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State and Local Tax Considerations for Remote Employees – and their Employers

April 8, 2021

Among the many important issues for employers to consider will be whether they will now be subject to various business taxes in the state or local jurisdiction where the employee is working remotely (e.g., sales, income, franchise taxes) and whether the employer should be withholding state and local income taxes from the employee’s paycheck in the remote work jurisdiction. Additionally, it is important for employees teleworking to understand the extent to which they are subject to income taxes in each jurisdiction, to ensure they file proper individual income tax returns.

Business Tax Nexus

The physical presence of a single employee working remotely in a state could be sufficient to establish business tax nexus between an employer and that state. If tax nexus is established, the employer may be required to comply with the tax laws of that state and may be responsible for registering for and paying business income and franchise taxes, sales and uses taxes, and other taxes in the state that the employer is not ordinarily accustomed to paying.

Employer Income Tax Withholding

States typically require an employer to withhold from an employee’s paycheck an amount sufficient to cover the expected state income tax liability incurred by the employee. Generally, employees are subject to income tax withholding in the state and city where they are performing services.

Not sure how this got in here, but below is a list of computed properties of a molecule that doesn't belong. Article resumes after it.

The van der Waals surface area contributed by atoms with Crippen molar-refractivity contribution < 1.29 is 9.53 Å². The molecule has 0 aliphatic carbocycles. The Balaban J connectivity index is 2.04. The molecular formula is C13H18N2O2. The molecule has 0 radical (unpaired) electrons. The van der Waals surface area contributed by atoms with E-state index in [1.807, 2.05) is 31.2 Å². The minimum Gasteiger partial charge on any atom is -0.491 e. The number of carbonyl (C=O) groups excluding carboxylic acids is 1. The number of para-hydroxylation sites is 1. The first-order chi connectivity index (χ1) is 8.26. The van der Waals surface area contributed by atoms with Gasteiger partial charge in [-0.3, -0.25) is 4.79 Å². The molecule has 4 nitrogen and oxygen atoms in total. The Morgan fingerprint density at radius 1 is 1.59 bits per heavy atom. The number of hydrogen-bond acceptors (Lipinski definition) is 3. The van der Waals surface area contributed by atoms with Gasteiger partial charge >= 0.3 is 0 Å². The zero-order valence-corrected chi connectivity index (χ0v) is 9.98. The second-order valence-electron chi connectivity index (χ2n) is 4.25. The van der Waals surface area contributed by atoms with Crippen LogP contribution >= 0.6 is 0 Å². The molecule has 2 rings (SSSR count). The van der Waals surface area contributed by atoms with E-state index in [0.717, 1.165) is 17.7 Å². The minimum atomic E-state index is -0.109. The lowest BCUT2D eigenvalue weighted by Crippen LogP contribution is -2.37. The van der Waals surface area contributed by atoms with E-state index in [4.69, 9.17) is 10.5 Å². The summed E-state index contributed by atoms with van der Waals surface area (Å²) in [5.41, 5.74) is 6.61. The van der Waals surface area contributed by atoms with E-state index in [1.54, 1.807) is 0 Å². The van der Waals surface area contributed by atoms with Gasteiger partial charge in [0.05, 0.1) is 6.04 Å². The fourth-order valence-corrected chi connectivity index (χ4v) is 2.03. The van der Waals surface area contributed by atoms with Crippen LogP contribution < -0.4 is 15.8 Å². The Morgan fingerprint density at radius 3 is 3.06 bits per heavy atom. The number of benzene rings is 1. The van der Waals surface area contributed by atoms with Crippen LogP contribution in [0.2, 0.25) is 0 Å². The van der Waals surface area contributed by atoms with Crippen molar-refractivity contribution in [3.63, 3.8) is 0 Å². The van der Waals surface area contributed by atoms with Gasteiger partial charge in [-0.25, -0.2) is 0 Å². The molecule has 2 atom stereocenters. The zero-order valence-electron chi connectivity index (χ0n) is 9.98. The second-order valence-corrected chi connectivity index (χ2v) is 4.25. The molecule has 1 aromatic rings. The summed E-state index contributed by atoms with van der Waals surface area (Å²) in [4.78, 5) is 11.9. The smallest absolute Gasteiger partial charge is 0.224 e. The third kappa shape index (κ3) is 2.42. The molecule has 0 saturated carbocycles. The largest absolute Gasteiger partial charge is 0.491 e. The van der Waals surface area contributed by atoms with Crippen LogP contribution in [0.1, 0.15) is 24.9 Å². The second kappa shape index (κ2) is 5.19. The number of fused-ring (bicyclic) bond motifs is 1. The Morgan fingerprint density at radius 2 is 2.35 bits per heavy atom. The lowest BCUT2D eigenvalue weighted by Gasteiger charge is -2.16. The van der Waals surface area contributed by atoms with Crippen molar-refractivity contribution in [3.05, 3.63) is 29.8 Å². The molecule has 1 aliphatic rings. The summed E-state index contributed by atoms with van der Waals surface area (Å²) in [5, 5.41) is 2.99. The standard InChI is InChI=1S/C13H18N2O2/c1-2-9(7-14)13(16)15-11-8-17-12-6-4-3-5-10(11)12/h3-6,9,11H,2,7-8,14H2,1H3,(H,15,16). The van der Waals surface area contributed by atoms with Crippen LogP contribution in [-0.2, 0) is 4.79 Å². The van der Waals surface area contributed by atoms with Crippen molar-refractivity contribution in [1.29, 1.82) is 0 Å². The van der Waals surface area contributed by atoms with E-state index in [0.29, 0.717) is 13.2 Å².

If an employee teleworks in a different state, they are generally subject to income tax withholding in the employer’s state and could also be subject to income tax withholding in their state of residence. However, in some cases, reciprocal agreements between states prevent the employee from being subject to multiple withholding. In addition to state income tax withholding, cities with an income tax also require employers to withhold city incomes for both resident and non-resident employees performing services in the city.

If an employee is no longer performing services in a city that imposes an income tax, careful consideration should be given as to whether that employee is still subject to city income tax withholding in a particular jurisdiction.

Read the full article in the March/April 2021 issue of Corp! Magazine.

About the author:

Headshot of Cody Attisha of Kerr RusellCody Attisha focuses on taxation law, corporate law, mergers and acquisitions, finance, and estate and trust planning. He also helps clients with entity formation, including evaluating, choosing, and implementing the right partnership, corporate, or non-profit structure.


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